A Scream in the Night

Carol with her parents, Louise and Parker Leonard of Brewer, Maine ~ circa 1950

Carol with her parents, Louise and Parker Leonard of Brewer, Maine ~ circa 1950

I just heard a “vixen scream”, the sound of foxes mating outside my bedroom window. I am amazed, because even after a half century of knowing what this sound is, it still makes the hair on the back of my neck stand up and makes me hyper-alert. Now I know that when I hear that bloodcurdling scream, the mating foxes are locked in a backwards “copulatory knot” which can last for over one hour. God, I would be screaming too.

But now this haunting sound makes me smile as I remember the first time I ever heard it. I was a twelve-year-old, prepubescent girl and for some reason I had fallen asleep on the padded window seat in my family’s sun porch instead of my bedroom. It was the middle of the night and the jalousie windows of the sun porch were open. I sat bolt upright as I heard the unmistakable sound of a woman screaming in intense pain. My heart was beating like a drum and I felt a little nauseous. Then I heard it again! It definitely was a woman in terrible trouble—maybe even being strangled.

I could barely breathe, but I slipped on my sneakers and slid out of the side door of the sun porch, and ran across the lawn, then through the long field toward the sound. It was very dark but there was enough of a slight new moon to make landmarks eerily identifiable. It sounded like it was coming from the little pond that I had named “Cherry Pond” for the first spring blossoms of the wild cherry trees surrounding the water. I had no idea, obviously, what I would do exactly when I found the source of the terror—I just knew I had to help this struggling woman.

When I got to Cherry Pond the screaming stopped. I sat quietly with my heart pounding in my ears and waited, shaking uncontrollably. When I heard it again, it was so close by that I also heard a soft “whooping” sound accompanying the terrible scream. Ah, so it was animals. With tremendous relief, I lay back on my back in the tall dry grass and stilled my heart and listened with wonder at the horrific, primal sounds. I had not a clue as to what was going on—but the emergent nature of it all had dissipated. The tension drained out of my lips and fingertips. I watched the clouds scudding quickly across the small crescent of the moon, a “fingernail moon” as my mother called it. Eventually, the screams stopped and I didn’t hear them again.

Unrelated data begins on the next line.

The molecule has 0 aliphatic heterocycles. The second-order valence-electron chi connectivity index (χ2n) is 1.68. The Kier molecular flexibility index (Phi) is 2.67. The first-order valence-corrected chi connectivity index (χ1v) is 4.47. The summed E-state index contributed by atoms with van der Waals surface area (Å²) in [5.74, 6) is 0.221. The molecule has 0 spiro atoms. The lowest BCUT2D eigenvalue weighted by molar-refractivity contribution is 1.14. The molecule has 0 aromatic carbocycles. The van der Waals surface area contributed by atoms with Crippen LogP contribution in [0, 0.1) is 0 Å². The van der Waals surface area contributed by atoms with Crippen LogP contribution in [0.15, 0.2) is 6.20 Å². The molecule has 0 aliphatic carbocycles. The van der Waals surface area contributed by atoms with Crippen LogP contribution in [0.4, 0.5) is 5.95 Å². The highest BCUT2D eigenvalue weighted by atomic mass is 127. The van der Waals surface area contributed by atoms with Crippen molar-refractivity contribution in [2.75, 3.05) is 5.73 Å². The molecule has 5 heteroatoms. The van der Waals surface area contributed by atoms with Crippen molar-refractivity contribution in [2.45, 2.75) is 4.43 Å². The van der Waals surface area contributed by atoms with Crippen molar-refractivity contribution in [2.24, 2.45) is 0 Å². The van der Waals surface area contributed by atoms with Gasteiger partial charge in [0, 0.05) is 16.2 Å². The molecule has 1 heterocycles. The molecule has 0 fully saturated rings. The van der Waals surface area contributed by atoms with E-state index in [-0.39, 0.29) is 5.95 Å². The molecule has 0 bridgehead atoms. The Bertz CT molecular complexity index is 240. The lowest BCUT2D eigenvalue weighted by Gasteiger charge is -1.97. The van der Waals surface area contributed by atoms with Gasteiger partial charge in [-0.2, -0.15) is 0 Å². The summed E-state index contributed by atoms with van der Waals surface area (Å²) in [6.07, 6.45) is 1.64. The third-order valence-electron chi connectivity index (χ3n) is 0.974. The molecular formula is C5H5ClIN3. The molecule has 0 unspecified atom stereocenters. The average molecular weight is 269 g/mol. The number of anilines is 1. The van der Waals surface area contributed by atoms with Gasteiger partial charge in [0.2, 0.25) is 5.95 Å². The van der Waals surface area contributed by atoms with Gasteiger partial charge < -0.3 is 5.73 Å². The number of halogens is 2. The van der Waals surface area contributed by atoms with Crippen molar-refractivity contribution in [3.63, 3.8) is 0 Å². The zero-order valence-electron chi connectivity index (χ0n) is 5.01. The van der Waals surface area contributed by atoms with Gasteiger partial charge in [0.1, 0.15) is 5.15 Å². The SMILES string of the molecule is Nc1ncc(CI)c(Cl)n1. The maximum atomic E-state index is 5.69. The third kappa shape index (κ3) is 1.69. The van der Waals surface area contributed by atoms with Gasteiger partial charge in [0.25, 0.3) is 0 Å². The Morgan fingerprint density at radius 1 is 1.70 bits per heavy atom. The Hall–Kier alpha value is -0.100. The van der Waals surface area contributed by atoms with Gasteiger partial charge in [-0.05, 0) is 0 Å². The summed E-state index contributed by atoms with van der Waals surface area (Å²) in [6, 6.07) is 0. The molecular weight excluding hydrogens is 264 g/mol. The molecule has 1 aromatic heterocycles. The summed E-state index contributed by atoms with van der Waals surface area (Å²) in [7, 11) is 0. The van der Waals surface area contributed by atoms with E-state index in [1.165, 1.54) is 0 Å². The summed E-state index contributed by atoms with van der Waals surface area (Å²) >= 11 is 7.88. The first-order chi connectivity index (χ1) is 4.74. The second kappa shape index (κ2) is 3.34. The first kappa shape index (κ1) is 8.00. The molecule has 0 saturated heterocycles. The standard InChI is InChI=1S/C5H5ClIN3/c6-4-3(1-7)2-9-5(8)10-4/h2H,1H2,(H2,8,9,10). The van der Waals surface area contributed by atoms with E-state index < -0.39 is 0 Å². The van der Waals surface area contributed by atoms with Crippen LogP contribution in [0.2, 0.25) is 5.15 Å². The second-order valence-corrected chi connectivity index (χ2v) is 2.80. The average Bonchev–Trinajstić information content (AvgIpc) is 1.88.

The next day, my mother was unloading our fabulous new 1960’s avocado-colored dishwasher. I told her about the screaming and about going to investigate in the dark. She was accustomed to her oldest and most feral child running around in the woods and streams unfettered.

She said, “Carol, did it ever occur to you to be afraid?”

I answered honestly, “No, actually, I thought it was pretty cool sounding.”

She stopped what she was doing and gave me what my siblings and I called “The Look.” Then she sighed and continued putting dishes away.

__________

Now as I lie in my bed, I am in wonderment of where my life has led me since that night. Little did I know then that my entire life would be enmeshed in the primal sounds of women, of women crying out in the night in their agony and their ecstasy as they brought forth new life. New life…as, in due time, the mother vixen would soon be licking the blood and the fluid off her newborn kit. New life…and that there would be a thousand women and a thousand times I watched the moon as they cried in fear and in joy as their bodies and souls made that sacred journey. New life…and that I would be so honored to witness this miracle over and over again.

I believe my path was preordained in the moon on the night that a brave young girl ran toward the scream.

 

 

 

 

 

 

 

 

 

 

 

 

Carol Leonard

About Carol Leonard

Carol Leonard is a midwife, a writer and a licensed beaver trapper. She was the first midwife licensed to practice legally in New Hampshire and has attended close to 1,200 babies born safely in their own homes. She was a co-founder of the Midwives Alliance of North America (MANA) representing all midwives in the US, Canada and Mexico. She was elected as the second president of MANA. Carol is the author of the best-selling memoir, Lady’s Hands, Lion’s Heart, A Midwife’s Saga, Bad Beaver Publishing, 2010. Carol is currently building a 400-acre farm in Ellsworth, Maine with her husband, Tom Lajoie. Her blog BAD BEAVER TALES: Love and Life in Downeast Maine, chronicles their informative and funny journey building their dream homestead on 400 acres of wilderness in Downeast Maine. Carol and Tom are also raising about a hundred beavers there that they argue about on a daily basis. These blog posts will be a collection of tales not just about Bad Beaver the place, but stories that meander around in her life, past and present—at the same time, Bad Beaver is where it all leads. As a writer friend says, “These stories from Bad Beaver are, at turns, brave, beautiful and just plain badass.”